Monday, March 14, 2016

Spark Joy by Marie Kondo

Spark Joy is the follow up to the life-changing magic of tidying up by Marie Kondo. This is the master class. I was looking forward to reading it because I need the help. Before we bought this 5,500 sf restoration project, I had a place for everything and everything in it's place. Here, there has been no storage. We have 3 closets the size of hall closets for our entire house. There is always remodeling material and equipment out. Truthfully, I have been completely overwhelmed by the sheer volume of stuff out and visible. Also, people keep giving us random things they think we might need and it's just too much.

There are things that Marie states in her writing that I think are funny because I just could not or would not do them that way. She is always talking to objects or talking about the spirit of a piece. She thanks things for serving her. I know those things cannot hear me or appreciate my words, but I did realize how being grateful changes how you honor something. Recently, my husband hit a deer and totaled a car my dear friend gave to me. When I went to collect my personal items from it, I did pause and think God for it and how it served me. It helped me not be upset. I felt thankful.

Another thing I loved about her method was finding what sparks joy. The problem with most of our lives is that the secondary items are running things. They overflow every available space. They clutter up our minds. We are not fulfilling our dreams and living out our hearts' desires because of mental and physical clutter. I was so entrenched in survival and getting through that I forgot what sparked joy. Then again, maybe I never believed I could look for it. The great thing about seeking out what you truly use and want to use is that it makes more space for good things in your life. You delight in things that were there already. You seek out what you truly need and you honor it.

Marie tells us that when when we are ambiguous about things, we are often the same way about people. We haven't learned to properly care for things. In my mind, our relationship with our stuff and how we honor it or don't is training for how we interact with people. I love how she says things appear more worthy and beautiful when they are honored. We must learn to honor the things of others as well. It's something I think is missing in our consumer culture. I have enjoyed seeking out things that spark joy, honoring things I love with the space the secondary things were taking up. Now they have space and I can quickly get to everything I am looking for. Of course, there is still a ways to go, but I am going the right way.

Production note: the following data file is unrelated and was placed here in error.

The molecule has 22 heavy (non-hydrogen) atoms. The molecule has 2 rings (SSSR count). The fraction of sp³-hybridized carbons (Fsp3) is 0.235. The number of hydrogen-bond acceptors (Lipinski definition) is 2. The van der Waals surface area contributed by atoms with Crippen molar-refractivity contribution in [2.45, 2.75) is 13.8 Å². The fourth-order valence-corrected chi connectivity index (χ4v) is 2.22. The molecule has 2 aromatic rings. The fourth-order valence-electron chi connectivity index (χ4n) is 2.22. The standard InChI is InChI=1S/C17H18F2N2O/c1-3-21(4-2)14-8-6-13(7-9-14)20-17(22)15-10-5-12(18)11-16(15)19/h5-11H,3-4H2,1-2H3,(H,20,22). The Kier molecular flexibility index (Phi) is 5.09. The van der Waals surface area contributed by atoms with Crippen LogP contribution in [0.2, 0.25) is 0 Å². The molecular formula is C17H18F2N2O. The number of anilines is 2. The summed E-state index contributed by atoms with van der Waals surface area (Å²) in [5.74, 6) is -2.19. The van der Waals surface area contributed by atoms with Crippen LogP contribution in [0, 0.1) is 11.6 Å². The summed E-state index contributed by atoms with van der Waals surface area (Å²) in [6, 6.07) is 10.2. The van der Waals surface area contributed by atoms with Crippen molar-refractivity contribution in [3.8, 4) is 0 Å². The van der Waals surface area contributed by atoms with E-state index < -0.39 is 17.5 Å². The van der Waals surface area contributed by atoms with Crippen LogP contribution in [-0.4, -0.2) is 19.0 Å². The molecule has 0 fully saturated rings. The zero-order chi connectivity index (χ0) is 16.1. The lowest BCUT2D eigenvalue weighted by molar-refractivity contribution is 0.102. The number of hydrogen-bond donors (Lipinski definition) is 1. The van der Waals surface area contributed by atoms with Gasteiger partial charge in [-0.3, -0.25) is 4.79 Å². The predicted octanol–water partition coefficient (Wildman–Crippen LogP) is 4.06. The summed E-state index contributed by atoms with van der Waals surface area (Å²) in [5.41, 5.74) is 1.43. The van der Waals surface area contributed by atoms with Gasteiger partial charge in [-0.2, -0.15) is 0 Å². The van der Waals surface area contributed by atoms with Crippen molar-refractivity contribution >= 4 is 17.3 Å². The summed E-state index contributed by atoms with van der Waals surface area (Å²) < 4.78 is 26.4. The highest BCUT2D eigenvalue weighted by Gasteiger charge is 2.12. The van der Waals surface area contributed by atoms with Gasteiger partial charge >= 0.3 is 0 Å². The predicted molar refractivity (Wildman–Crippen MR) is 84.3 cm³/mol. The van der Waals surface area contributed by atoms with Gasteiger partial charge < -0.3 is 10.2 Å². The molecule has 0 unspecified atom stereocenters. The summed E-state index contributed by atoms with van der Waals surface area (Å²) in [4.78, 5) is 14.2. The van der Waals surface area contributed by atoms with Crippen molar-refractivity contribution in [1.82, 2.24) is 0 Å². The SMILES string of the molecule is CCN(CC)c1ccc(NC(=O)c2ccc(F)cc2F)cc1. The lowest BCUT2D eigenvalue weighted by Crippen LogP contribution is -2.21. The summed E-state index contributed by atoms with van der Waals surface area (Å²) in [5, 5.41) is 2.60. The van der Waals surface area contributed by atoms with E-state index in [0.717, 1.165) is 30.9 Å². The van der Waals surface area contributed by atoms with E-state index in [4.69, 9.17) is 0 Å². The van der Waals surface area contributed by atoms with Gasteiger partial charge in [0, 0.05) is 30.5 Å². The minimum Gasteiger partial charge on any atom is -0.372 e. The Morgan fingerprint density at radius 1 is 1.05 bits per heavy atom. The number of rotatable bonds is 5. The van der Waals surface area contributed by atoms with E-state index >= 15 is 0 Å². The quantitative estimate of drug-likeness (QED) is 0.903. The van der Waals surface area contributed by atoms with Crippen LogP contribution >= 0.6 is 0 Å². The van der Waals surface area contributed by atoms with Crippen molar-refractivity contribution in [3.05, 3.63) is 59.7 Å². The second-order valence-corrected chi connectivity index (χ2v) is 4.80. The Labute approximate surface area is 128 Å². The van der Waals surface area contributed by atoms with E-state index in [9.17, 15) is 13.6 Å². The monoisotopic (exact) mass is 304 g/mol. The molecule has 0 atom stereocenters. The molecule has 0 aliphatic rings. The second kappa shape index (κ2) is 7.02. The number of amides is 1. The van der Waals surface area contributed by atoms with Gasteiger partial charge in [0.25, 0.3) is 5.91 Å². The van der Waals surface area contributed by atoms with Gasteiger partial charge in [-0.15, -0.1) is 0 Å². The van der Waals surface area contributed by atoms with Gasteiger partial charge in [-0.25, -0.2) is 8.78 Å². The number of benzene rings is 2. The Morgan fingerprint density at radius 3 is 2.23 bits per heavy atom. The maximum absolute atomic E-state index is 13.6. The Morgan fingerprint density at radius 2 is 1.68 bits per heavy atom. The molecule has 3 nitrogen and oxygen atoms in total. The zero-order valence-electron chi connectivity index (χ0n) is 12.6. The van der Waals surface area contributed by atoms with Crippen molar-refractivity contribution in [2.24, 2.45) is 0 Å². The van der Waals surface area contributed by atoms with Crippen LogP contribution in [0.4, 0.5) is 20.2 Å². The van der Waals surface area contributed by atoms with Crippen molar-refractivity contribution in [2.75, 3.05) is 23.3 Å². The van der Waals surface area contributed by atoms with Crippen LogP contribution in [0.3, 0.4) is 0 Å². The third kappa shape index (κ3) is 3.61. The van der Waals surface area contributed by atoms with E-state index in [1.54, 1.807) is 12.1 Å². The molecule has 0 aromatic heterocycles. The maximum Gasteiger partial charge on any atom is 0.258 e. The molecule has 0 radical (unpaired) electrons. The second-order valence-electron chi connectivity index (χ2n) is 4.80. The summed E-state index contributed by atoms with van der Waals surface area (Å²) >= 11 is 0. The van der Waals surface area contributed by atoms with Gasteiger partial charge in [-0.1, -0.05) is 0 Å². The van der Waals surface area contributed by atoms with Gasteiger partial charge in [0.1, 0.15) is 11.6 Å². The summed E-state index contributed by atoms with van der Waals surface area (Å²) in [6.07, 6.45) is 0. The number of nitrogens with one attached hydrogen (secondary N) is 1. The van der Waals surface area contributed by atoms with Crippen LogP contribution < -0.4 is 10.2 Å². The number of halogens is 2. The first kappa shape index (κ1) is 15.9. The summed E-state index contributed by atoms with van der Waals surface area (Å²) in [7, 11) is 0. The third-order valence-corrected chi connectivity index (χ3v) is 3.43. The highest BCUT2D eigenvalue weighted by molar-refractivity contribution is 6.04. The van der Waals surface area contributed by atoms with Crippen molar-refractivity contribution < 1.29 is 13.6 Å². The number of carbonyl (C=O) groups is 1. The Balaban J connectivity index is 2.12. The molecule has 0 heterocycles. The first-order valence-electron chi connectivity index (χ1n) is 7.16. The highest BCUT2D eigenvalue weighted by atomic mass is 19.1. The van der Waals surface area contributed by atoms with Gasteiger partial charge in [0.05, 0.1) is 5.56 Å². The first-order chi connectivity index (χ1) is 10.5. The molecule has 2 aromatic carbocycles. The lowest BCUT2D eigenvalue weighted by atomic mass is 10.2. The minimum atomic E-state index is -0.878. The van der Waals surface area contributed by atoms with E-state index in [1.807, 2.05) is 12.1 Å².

Here are a few lines in Marie's book I enjoyed:

"Only when we accept unconditionally people whose values differ from our own can we really say that we have finished tidying."

"When you have truly finished tidying, you'll see what you want or absolutely must do next, so you really don't have time to waste complaining about others."

It's about getting your own house in order.

"I want to live in such a way that it colors my things with memories."

Does it spark joy?
This book was graciously provided by Random House Publishing for review.

Monday, March 07, 2016

The Surprising Imagination of C.S. Lewis by Root and Neal

I had somewhat of a difficult time reading through this book. Reading the title, I was expecting something more imaginative and C.S. Lewis like. I had to reset my brain to read it because it is much more scholarly than imaginative. There is also more than one voice writing so the personalities switch and you must switch with it. After I made it through the first third of the book, it became much easier to ingest. Truly, the amount of study that went into this is amazing. I loved reading more about the authors' theories of the works. This is a tireless effort detailing everything that C.S. Lewis has written. It is amazing to see all that he has done and the deep, rich thought each book contains. From Narnia to the Great Divorce to The Problem With Pain to Screwtape's battle tactics, this book covers it all.

Often, reading a description of something gives it even more life. I enjoyed how they showed Aslan in the back of all of his stories. One of my favorite portions is from a description of A Horse and His Boy. "As he is feeling sorry for himself, he realizes he isn't alone and that something he cannot see is quietly pacing alongside him in the dark. This frightens him, but he plucks up the courage to address it. It responds by asking Shasta to tell about his sorrows. As Shasta comes out of his darkness into the morning light, he meets Aslan, who has kept pace with him during the night.The experience works as the final transformation in Shasta, resulting in an act of worship and love, the one experience to which all the other experiences on his journey were leading."

That spoke to my soul.

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